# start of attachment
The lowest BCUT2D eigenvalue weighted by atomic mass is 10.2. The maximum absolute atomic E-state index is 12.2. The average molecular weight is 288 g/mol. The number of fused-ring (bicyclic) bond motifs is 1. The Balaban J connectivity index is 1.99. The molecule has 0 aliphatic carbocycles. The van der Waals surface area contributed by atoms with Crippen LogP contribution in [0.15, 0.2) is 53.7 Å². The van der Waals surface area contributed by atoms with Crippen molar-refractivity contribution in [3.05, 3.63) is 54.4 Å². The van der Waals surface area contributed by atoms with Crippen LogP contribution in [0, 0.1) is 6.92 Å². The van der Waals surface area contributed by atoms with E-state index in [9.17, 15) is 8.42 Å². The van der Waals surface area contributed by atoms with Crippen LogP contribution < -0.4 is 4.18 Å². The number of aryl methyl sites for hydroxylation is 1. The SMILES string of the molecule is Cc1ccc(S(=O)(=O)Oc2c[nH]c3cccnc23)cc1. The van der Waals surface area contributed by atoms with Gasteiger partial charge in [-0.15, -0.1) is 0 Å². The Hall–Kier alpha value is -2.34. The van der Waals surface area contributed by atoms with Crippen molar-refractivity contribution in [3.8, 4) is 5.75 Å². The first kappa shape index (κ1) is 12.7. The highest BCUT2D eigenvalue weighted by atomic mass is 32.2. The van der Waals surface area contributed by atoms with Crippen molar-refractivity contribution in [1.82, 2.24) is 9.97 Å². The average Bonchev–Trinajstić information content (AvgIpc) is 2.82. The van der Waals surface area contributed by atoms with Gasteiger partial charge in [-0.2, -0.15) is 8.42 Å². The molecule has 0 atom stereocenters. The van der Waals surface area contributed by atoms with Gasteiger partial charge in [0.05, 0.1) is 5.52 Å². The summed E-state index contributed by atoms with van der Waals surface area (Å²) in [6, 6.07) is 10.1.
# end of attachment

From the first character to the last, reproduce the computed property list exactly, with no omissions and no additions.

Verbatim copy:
The lowest BCUT2D eigenvalue weighted by atomic mass is 10.2. The maximum absolute atomic E-state index is 12.2. The average molecular weight is 288 g/mol. The number of fused-ring (bicyclic) bond motifs is 1. The Balaban J connectivity index is 1.99. The molecule has 0 aliphatic carbocycles. The van der Waals surface area contributed by atoms with Crippen LogP contribution in [0.15, 0.2) is 53.7 Å². The van der Waals surface area contributed by atoms with Crippen molar-refractivity contribution in [3.05, 3.63) is 54.4 Å². The van der Waals surface area contributed by atoms with Crippen LogP contribution in [0, 0.1) is 6.92 Å². The van der Waals surface area contributed by atoms with E-state index in [9.17, 15) is 8.42 Å². The van der Waals surface area contributed by atoms with Crippen LogP contribution < -0.4 is 4.18 Å². The number of aryl methyl sites for hydroxylation is 1. The SMILES string of the molecule is Cc1ccc(S(=O)(=O)Oc2c[nH]c3cccnc23)cc1. The van der Waals surface area contributed by atoms with Gasteiger partial charge in [-0.15, -0.1) is 0 Å². The Hall–Kier alpha value is -2.34. The van der Waals surface area contributed by atoms with Crippen molar-refractivity contribution in [3.8, 4) is 5.75 Å². The first kappa shape index (κ1) is 12.7. The highest BCUT2D eigenvalue weighted by atomic mass is 32.2. The van der Waals surface area contributed by atoms with Crippen molar-refractivity contribution in [1.82, 2.24) is 9.97 Å². The average Bonchev–Trinajstić information content (AvgIpc) is 2.82. The van der Waals surface area contributed by atoms with Gasteiger partial charge in [-0.2, -0.15) is 8.42 Å². The molecule has 0 atom stereocenters. The van der Waals surface area contributed by atoms with Gasteiger partial charge in [0.05, 0.1) is 5.52 Å². The summed E-state index contributed by atoms with van der Waals surface area (Å²) in [6, 6.07) is 10.1.